Against the backdrop of California's energy crisis, another drama is unfolding for the state's biomass power plants.
A lawsuit to protect Spotted Owls and Pacific Fishers may decide whether some biomass facilities will continue to provide power to California's energy market.
For the biomass industry, the story began on Dec. 11 when the U.S. Forest Service, Washington, D.C., placed a 90-day logging moratorium on 11 million acres of federal land in Eastern California, thus denying the state's 30 biomass plants a major fuel source.
These plants burn approximately 5 million tons of wood per year, according to California Biomass Energy Alliance Director Bob Judd. Sixty percent of that wood comes from forest-related materials such as bark and sawdust.
“This [moratorium] poses a threat to some of our fuel supply. If we can't get the fuel, we can't produce the electricity,” Judd says, noting that California's biomass plants generate approximately 2 percent of the state's power.
At a time when Judd says biomass plants should be stockpiling wood waste for California's energy-demanding summertime months, many plants are not even able to meet current demands. In fact, one of Northern California's largest biomass facilities, the Redding-based Honey Lake plant, was forced to shut down in January because of the moratorium.
But these consequences for biomass plants were inadvertent, according to U.S. Forest Service Spokesman Matt Mathes. The moratorium was put in-place in response to a lawsuit, filed by the Pasadena, Calif.-based John Muir Project, blaming the decline of two native-Californian species on Forest Service logging practices.
The lawsuit charged that the interim guidelines, under which the Forest Service has been operating for many years, actually expired in 1995. Then, in the absence of any forest management plan, logging practices were allowed to continue unchecked, which destroyed Spotted Owl and Pacific Fisher habitats. For these reasons, the lawsuit called for an injunction on all logging and timber sales until the Forest Service could submit a comprehensive management plan.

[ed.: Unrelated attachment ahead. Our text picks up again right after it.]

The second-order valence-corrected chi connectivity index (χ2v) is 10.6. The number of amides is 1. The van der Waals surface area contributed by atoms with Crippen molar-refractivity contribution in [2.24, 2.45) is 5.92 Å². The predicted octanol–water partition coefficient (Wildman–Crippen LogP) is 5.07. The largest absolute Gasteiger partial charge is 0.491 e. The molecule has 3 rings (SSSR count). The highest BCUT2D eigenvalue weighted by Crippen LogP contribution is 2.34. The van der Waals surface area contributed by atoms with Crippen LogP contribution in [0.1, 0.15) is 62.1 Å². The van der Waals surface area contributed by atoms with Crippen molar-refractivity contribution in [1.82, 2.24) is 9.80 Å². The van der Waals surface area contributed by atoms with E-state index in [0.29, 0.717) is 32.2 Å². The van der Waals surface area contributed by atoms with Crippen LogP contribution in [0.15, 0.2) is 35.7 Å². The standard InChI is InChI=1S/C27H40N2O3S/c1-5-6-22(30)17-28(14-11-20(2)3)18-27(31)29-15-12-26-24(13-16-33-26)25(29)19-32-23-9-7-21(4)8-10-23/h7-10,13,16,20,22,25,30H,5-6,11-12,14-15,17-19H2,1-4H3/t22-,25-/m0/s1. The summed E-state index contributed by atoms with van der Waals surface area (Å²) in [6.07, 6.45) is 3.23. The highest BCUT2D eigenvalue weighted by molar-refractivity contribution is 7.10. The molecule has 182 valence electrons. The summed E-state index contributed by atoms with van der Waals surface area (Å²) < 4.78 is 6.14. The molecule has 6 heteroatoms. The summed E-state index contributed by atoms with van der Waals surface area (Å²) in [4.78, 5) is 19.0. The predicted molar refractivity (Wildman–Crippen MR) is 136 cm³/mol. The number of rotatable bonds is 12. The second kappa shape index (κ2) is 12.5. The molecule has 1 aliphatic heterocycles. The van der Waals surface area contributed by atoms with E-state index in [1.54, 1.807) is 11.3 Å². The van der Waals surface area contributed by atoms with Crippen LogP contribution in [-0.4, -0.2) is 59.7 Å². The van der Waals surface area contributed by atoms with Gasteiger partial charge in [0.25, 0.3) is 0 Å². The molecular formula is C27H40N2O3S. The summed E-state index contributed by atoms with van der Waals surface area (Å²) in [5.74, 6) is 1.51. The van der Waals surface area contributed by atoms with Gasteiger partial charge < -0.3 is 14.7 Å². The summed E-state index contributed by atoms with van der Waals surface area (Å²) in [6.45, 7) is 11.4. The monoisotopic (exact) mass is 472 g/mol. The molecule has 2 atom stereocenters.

In reviewing the lawsuit, the U.S. Justice Department has asked the Forest Service to postpone timber sales until 30 days after the release of the Forest Service's Sierra Nevada Forest Plan Amendment. Dubbed the “Sierra Nevada Framework,” this plan is an environmental impact statement describing the Forest Service's future intentions in the Sierra Nevada Mountain region.
Surprising many of the stakeholders in this issue, the Forest Service released the plan on January 12, much sooner than expected. Consequently, logging and timber sales resumed in mid February.
The plan, which calls for an overall decline in Sierra Nevada timber harvesting, is good for biomass plants, Mathes says. Because it allows for fire-prevention “thinning” of trees near human-populated areas, the plan will mean increased cutting of smaller-diameter trees, which can be used for biomass, he says.
But Honey Lake's fuel manager, Dave Allen, is not pleased. Allen says he is angered by what he sees as the Forest Service's intention to ignore a major problem in Western federally protected forests: fire hazards.